Jewish World Review Jan. 23, 2003 / 20 Shevat, 5763
Edward I. Koch
We absolutely can't back down
http://www.jewishworldreview.com | Anti-war and anti-American demonstrations were held last weekend in D.C. and elsewhere around the country by those who oppose the enforcement of U.N. Resolution 1441 against Iraq, by military force if necessary.
President George W. Bush and his cabinet members have repeatedly stated that if Iraq fails to cooperate with the U.N. weapons inspectors and to account for all of its weapons of mass destruction, the U.S. and its allies would use military means against Iraq.
I agree with the President's position. Iraq is hiding weapons of mass destruction, and I believe a U.S.-led war will occur very soon.
Saddam Hussein's material breach of his obligations under U.N. Resolution 1441 is reason enough to support a war against Iraq. However, there are other reasons as well. Muslim fanatics have repeatedly demonstrated their willingness to murder Westerners, particularly Christians and Jews, with terrorist acts in the U.S., Great Britain, Indonesia, Yemen, Tunisia, Pakistan, Kenya, Kuwait, Israel and elsewhere. I doubt that even President Bush's opponents believe Hussein would hesitate to provide religious or secular terrorists with whatever weapons of mass destruction he possesses, including chemical and biological agents. Hussein has already used weapons of mass destruction in violation of international law.
It is universally accepted that Hussein gassed 5,000 Iraqi Kurds and tens of thousands of Iranian soldiers in the eight year Iraq-Iranian war. British intelligence estimates that Hussein is six months to a year away from developing nuclear weapons. British Foreign Secretary Jack Straw recently provided additional reasons necessitating the removal of Hussein, namely the horrendous human rights violations practiced by Hussein's government.
The New York Times reported on December 3, 2002, that "Britain released a dossier of evidence today arguing that systemic rape, torture, gassing, public beheadings and mass executions of Iraqis by Saddam Hussein were the deliberate policy of his regime of unique horror." According to the Times, Amnesty International accused Straw of a "cold and calculated manipulation of the human rights situation in Iraq to back up the American and British governments' case for military moves against Baghdad." The secretary general of the group, Irene Khan, protested that "these same governments turned a blind eye" to earlier Amnesty reports.
Assuming that both governments failed to act in a timely way against Hussein's human rights violations, does that mean they shouldn't correct their moral lapses and act now? Britain and France should have acted against Hitler in l936 when he sent troops into the Rhineland in violation of the Versailles Peace Treaty, but they didn't act until Hitler invaded Poland in 1939. Is it not to their credit they finally took action?
Opponents of the war against Iraq demand there be no military action unless a "smoking gun" is found. They contend Iraq is to be presumed innocent of possessing weapons of mass destruction until such weapons are found by the U.N. inspectors. They are wrong.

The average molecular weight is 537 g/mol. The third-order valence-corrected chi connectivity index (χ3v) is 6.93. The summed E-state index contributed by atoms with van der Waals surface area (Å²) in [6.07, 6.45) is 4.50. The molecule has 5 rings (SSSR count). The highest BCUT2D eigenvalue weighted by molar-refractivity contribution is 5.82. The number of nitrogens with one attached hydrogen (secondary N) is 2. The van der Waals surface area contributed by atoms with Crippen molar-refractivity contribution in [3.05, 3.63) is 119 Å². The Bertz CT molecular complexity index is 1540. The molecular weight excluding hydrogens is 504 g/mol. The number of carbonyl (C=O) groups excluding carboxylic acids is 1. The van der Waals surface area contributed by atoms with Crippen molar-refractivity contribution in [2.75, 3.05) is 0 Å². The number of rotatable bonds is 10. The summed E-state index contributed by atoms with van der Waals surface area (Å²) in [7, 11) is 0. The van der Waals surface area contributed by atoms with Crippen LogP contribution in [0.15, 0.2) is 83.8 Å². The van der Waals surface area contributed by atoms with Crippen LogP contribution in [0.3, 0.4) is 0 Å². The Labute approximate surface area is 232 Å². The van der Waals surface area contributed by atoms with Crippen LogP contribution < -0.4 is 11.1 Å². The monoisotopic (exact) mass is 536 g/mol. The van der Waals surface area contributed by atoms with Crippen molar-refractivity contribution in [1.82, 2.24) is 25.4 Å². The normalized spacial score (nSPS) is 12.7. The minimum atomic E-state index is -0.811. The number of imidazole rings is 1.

According to a January 10 New York Times editorial, "Successive U.N. resolutions place the burden of proof on Iraq, not Washington or the arms inspectors, to demonstrate that all unconventional weapons programs have been terminated and that known or unaccounted-for stocks of biological and chemical warfare ingredients have been verifiably destroyed. The 12,000 page declaration Iraq submitted last month conspicuously failed this test. It offered no adequate explanation of what happened to more than 500 artillery shells containing nerve gas and 400 bombs suitable for delivering germs and toxins. It didn't credibly account for more than two tons of material used to produce biological weapons."
If those killer viruses were let loose by terrorists in the home cities of last weekend's demonstrators, would they change their tune or would they simply blame America for that too? Their protests are similar to those of Charles Lindbergh and his isolationist "America First" adherents, who thought the U.S. should appease Hitler at any price.
Today's isolationists warn the U.S. will not have the support of any Arab nation. Wrong again. The Arab Gulf states, including Saudi Arabia, have agreed, according to The New York Times, to allow the U.S. to use their military facilities. Turkey has consented to the use of its airbases and territory for launching our army into northern Iraq.
President Bush accomplished a near miracle when he assembled a unanimous vote for Security Council Resolution 1441. That resolution was passed in the face of Russia's active cultivation of oil contracts with Iraq, China's resentment of the power and hegemony of the U.S., and strong opposition from Syria and France. France supplied Iraq with its first nuclear bomb-producing plant (Israel blew it up in l981), and France would like once again to become Iraq's main trading partner.
President Bush has demonstrated a will of steel and the ability to assemble a military coalition able to bring Hussein to his
knees. We are not sending four aircraft carrier groups to the Persian Gulf, assembling 250,000 soldiers, and making other
preparations for war to ultimately back down. If we were to back down now, we would lose all credibility with the Arab and
other nations in the region, making it impossible for us to command their support and respect in the future.
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11/13/02: President blunted the Ted Kennedys of Democrat party --- good for him!